The rose is one of the most iconic plants in popular culture, but now the flower could hold more than symbolic value. A new device for collecting and purifying water, developed at The University of Texas at Austin, was inspired by a rose and, while more engineered than grown, is a dramatic improvement over current methods, researchers say.
Each flowerlike structure costs less than two cents and can produce more than a half-gallon of water per hour per square meter.
A team led by Donglei (Emma) Fan developed a new approach to solar steaming for water production — a technique that uses energy from sunlight to separate salt and other impurities from water through evaporation.
In a paper published in the journal Advanced Materials, the authors outline how an origami rose provided inspiration for developing a new kind of solar-steaming system made from layered, black paper sheets shaped into petals. Attached to a stem-like tube that collects untreated water from any water source, the 3D rose shape makes it easier for the structure to collect and retain liquid.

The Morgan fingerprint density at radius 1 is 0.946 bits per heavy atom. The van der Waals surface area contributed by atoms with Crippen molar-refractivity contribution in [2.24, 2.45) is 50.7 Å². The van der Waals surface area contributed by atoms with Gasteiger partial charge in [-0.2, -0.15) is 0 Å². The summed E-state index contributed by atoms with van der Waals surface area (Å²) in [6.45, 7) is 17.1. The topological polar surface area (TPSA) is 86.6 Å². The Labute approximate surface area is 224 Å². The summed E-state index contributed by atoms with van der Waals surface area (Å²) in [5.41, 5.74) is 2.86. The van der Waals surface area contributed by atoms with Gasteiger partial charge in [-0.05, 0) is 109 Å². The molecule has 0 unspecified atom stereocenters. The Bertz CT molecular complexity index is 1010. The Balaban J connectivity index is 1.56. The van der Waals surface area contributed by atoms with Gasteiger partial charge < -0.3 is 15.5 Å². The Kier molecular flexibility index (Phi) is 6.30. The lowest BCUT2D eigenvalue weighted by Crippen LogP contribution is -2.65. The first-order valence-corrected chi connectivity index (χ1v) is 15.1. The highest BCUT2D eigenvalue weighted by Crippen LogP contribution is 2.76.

Current solar-steaming technologies are usually expensive, bulky and limited in the results they produce. The team’s method uses inexpensive materials that are portable and lightweight.
“Materials engineering, processing, and manufacturing research is yielding many new methods to create high-performance and cost-effective materials,” says Alexis Lewis, a program director in NSF’s Division of Civil, Mechanical and Manufacturing Innovation, which partially funded the research. “NSF’s investment in fundamental materials processing research has broad impacts on clean water, sustainable energy and many other national needs.”